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Discussion Starter #1
I have found the track numbering schemes for many roads, but can't seem to find Great Northern's. Anyone have the info or a reference I can go to.
 
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I'm a bit perplexed as to what you are looking for. Do you have an example from another railroad that you could share? You may want to have a look at some GN track charts, that may help you.

http://multimodalways.org/docs/railroads/companies/GN/GN 1909-67 SYSTEM TRACK CHARTS.pdf

Regards,
Jerry
Jerry, here is post from a 2006 thread discussion in the Trains Forum.

Here's how track numbering generally works with Union Pacific

001-099 = Yard classification tracks.
100-199 = Leads.
200-299 = Receiving tracks for inbound trains.
300-399 = Departure tracks (including mainlines).
400-499 = Storage tracks.
500-599 = Company service tracks such as material yard, locomotive shop tracks, fueling tracks, and RIP tracks for freight car repair.
600-699 = Interchange.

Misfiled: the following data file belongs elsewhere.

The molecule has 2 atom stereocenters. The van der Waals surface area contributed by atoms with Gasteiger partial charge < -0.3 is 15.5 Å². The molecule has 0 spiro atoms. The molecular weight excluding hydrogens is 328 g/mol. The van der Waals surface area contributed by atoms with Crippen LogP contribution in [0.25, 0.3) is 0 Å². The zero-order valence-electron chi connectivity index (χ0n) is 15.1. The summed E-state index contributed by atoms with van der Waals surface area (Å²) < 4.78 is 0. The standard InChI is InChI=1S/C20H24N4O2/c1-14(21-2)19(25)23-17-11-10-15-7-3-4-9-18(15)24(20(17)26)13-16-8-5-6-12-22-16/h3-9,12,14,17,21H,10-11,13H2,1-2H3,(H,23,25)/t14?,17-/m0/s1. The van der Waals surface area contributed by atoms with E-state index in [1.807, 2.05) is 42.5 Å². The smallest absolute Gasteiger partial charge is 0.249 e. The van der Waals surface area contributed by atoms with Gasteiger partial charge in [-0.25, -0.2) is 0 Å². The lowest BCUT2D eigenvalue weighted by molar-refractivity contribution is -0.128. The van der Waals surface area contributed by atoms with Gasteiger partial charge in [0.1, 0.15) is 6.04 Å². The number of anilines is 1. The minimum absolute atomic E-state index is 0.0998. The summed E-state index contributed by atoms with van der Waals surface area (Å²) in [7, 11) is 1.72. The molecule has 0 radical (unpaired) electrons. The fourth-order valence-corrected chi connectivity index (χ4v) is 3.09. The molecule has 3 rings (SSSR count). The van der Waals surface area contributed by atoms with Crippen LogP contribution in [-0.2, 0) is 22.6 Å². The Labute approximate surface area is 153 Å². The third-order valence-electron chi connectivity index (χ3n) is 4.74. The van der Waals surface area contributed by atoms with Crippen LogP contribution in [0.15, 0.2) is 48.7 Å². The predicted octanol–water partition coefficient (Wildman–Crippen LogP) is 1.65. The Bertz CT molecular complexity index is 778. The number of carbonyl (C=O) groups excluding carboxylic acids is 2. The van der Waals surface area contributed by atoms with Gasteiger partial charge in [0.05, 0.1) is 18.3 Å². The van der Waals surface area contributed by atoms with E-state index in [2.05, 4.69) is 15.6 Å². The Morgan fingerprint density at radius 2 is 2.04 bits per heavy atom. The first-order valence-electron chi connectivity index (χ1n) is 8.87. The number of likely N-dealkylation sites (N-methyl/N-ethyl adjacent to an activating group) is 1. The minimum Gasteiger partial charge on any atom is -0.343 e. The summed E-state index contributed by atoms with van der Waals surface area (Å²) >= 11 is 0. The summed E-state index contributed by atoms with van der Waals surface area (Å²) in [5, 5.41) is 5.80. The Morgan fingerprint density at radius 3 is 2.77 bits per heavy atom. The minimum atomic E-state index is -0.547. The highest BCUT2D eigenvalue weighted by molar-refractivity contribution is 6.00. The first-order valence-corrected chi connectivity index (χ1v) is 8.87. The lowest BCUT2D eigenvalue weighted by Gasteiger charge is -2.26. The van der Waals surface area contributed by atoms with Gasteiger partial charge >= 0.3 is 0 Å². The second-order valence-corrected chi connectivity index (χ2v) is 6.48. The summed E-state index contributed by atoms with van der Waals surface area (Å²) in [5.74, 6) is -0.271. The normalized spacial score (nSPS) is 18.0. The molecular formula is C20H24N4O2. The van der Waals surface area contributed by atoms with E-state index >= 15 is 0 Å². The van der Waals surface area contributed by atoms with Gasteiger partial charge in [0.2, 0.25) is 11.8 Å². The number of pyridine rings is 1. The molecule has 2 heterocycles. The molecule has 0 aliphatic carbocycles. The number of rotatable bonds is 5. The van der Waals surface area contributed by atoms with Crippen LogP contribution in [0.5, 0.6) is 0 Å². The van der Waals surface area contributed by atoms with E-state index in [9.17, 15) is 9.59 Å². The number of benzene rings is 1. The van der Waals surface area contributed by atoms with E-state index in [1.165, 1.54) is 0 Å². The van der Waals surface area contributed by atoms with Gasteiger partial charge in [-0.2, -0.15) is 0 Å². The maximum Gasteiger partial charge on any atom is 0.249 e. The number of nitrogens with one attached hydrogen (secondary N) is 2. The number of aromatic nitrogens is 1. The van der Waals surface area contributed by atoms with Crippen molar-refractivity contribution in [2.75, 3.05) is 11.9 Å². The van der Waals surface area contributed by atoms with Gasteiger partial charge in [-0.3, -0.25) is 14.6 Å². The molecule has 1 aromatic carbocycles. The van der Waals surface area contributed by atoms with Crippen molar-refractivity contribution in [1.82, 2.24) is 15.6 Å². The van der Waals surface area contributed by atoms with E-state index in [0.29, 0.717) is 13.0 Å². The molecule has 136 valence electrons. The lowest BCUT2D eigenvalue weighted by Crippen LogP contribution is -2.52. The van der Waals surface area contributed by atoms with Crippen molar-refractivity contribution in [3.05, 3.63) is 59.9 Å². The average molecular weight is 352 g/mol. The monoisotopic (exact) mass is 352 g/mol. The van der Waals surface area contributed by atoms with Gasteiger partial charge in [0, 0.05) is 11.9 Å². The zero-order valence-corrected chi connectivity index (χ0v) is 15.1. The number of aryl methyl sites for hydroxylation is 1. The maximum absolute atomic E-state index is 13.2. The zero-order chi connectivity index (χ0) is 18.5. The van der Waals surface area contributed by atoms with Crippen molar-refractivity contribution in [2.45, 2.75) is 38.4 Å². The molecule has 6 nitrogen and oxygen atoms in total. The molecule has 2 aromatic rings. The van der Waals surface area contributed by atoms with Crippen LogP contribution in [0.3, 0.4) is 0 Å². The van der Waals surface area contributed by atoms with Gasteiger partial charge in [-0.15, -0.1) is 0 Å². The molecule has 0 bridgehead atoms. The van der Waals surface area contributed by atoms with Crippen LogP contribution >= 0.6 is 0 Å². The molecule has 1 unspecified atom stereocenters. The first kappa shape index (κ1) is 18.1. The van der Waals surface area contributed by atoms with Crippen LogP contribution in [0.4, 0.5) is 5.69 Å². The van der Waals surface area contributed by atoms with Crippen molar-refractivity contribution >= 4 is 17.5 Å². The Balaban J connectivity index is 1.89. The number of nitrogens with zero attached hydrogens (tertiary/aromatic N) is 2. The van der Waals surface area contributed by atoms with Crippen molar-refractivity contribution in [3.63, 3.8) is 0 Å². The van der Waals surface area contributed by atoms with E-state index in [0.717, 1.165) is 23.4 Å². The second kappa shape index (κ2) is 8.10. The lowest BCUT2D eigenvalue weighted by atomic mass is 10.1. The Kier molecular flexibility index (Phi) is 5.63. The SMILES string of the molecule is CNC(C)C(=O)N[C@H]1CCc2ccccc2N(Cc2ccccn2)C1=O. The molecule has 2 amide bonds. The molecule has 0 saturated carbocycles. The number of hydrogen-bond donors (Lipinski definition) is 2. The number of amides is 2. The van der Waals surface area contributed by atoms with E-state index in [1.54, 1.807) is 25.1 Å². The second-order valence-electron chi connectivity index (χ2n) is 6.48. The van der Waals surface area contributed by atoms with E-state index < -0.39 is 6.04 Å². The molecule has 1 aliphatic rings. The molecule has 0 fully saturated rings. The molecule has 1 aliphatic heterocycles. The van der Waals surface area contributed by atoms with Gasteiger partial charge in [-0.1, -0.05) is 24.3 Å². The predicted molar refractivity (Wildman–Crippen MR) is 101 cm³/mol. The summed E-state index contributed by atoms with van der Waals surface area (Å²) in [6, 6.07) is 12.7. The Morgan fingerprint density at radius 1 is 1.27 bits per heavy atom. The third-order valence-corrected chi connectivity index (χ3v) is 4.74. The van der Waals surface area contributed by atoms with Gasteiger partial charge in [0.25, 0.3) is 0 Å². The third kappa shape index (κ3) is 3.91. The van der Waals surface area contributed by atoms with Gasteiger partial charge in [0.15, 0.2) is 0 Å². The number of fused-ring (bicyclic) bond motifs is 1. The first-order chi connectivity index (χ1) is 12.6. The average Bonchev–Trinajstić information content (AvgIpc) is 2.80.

700-899 = Cash customers / industry tracks.
900-990 = Pseudo tracks used to store train consists in the computer system prior to departure or prior to arrival.
999 = the lost cars track.
There are exceptions, but the above list is generally how it works.

As many contributors have already pointed out, yard track numbering usually follows a pattern wherein track numbers increase the further the track is located away from the mainline. The old names for tracks die hard, so crews generally have to remember two descriptions for every track: what the computer calls it as defined by station number, yard number, and track number and what the employees call it such as "The Steam Track," "Fuel One," "The Egyptian Lead," "The Old Buzzard," "Bub's Stub," and so on.

A common system seems to be based on mainline direction then numbered outward. The UP system seems to be the most comprehensive.
 

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Discussion Starter #4
I'm a bit perplexed as to what you are looking for. Do you have an example from another railroad that you could share? You may want to have a look at some GN track charts, that may help you.

http://multimodalways.org/docs/railroads/companies/GN/GN 1909-67 SYSTEM TRACK CHARTS.pdf

Regards,
Jerry
Jerry, the link to the engineering charts you provided basically answered my querie, especially the chart for the Longview, WA yard which was the clearest. Essentially GN appears from the yard charts to have used the geographical direction of the mainline then numbered out from that point designating tracks geographically on either side of the mainline. The Longview chart shows that they designated track purpose for the track number rather than the UP system where they numbered the tracks based on purpose.
 
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